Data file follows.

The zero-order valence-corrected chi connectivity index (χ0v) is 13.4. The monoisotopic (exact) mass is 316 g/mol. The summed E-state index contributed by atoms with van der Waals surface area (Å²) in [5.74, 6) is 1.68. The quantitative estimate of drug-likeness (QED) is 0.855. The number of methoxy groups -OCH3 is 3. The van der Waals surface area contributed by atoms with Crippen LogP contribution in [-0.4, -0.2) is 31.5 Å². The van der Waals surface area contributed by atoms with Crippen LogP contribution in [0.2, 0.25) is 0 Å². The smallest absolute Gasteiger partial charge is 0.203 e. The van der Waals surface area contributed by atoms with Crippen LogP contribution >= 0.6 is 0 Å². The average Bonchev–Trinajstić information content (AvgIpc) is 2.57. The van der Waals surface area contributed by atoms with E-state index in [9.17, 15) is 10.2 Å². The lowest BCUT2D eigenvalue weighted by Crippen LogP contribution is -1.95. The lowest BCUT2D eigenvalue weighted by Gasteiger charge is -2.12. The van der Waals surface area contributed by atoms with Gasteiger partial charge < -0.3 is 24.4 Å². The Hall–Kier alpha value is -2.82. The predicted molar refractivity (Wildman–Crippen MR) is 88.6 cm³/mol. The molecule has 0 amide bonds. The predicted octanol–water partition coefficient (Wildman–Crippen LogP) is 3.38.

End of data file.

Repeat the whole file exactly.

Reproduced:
The zero-order valence-corrected chi connectivity index (χ0v) is 13.4. The monoisotopic (exact) mass is 316 g/mol. The summed E-state index contributed by atoms with van der Waals surface area (Å²) in [5.74, 6) is 1.68. The quantitative estimate of drug-likeness (QED) is 0.855. The number of methoxy groups -OCH3 is 3. The van der Waals surface area contributed by atoms with Crippen LogP contribution in [-0.4, -0.2) is 31.5 Å². The van der Waals surface area contributed by atoms with Crippen LogP contribution in [0.2, 0.25) is 0 Å². The smallest absolute Gasteiger partial charge is 0.203 e. The van der Waals surface area contributed by atoms with Crippen LogP contribution >= 0.6 is 0 Å². The average Bonchev–Trinajstić information content (AvgIpc) is 2.57. The van der Waals surface area contributed by atoms with E-state index in [9.17, 15) is 10.2 Å². The lowest BCUT2D eigenvalue weighted by Crippen LogP contribution is -1.95. The lowest BCUT2D eigenvalue weighted by Gasteiger charge is -2.12. The van der Waals surface area contributed by atoms with Gasteiger partial charge < -0.3 is 24.4 Å². The Hall–Kier alpha value is -2.82. The predicted molar refractivity (Wildman–Crippen MR) is 88.6 cm³/mol. The molecule has 0 amide bonds. The predicted octanol–water partition coefficient (Wildman–Crippen LogP) is 3.38.